Twenty-one floors up on Surf Avenue in Coney Island, Brooklyn, my grandfather would hold court at the dinner table, and I would relish his adventures. From serving in World War II to his globe-trotting journeys, the warmth, enthusiasm and detail in which he spoke kept me hanging on every word. His obsession with Orson Welles, love of Hitchcock and inability to go a night without Mash and All in the Family would prolong our evening, and as screeches from the F train mixed with screams from the Cyclone poured in through the windows, along with the ocean breeze, we would sit, captivated by stories filled with suspense, politics, humor and heart. This is where my love of storytelling began.
A thirty-minute ride east on the Belt Parkway, my dad, a colorist and a movie buff with a fondness for film noir, rarely allowed for a moment without the likes of Double Indemnity or The Maltese Falcon to play on his Sony Trinitron. While he fixated on lighting and shadows, I was drawn to story and character. I found myself gravitating toward psychological thrillers like Vertigo and Rosemary's Baby, where I was fascinated by the dynamic personalities I met on-screen and riveted by the slow-building tension that pulled me out of my comfort zone.
My affinity for the film medium rode alongside my love of theater. This involved a slight obsession with Les Misérables, which I saw six times with the original Broadway cast, and another three, ten years later in the West End while studying aboard. The powerful blend of emotions stirred by stories of injustice, betrayal, courage and resilience, performed on-stage, by real people, was so overwhelming, it would stay with me for days.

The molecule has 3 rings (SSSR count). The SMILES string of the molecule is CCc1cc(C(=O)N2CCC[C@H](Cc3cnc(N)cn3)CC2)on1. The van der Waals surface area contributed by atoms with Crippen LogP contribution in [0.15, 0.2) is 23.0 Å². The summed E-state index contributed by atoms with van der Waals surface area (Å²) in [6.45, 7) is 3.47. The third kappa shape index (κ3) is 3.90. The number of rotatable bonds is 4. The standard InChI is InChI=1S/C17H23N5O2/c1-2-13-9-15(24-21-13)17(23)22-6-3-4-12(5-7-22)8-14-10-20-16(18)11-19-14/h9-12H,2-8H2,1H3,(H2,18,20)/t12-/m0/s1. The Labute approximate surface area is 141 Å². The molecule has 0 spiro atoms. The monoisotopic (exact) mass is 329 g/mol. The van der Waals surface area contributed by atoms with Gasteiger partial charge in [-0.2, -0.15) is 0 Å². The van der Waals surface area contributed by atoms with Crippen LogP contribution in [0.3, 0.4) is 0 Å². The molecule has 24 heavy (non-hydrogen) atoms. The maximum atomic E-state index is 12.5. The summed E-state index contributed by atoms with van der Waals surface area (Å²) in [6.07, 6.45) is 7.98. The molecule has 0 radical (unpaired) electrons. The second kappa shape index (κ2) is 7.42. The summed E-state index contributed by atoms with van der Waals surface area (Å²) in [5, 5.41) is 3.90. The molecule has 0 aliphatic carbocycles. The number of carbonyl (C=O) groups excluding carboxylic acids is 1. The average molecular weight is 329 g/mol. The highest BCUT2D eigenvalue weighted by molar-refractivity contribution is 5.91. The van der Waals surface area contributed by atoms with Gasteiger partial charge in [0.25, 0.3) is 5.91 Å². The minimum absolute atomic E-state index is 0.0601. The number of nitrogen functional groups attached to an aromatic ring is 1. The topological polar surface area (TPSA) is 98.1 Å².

This interest in humanity led me to the world of documentary film. I was enraged by the wrongful conviction portrayed in Paradise Lost and frustrated by the elusive truth in Capturing the Friedmans. My curiosity about the human psyche grew, and I began forging my path in editing, where I am able to explore real-life subjects and discover what makes people tick.
From character-driven pieces to projects with pressing social issues, my belief in the power of film to educate and affect change fuels the dedication I put into my craft. Building an intimate connection with my subject matter, I focus on the emotional journey of the characters. I love the challenge of cracking a narrative, the collaboration in bringing a director's vision to life and the enthusiastic dialogue shared with a team of like-minded storytellers.
In between projects, I draw inspiration from my travels and engaging with other cultures. Whether teaching English in Morocco, trekking the Andes, or sailing the Galapagos, I take the breadth of perspective gleaned from my journeys back with me to the edit room.
I am grateful to be working in an industry where I am continuously immersed in worlds that I would not otherwise have known, and inspired by the people whose stories I have a hand in telling.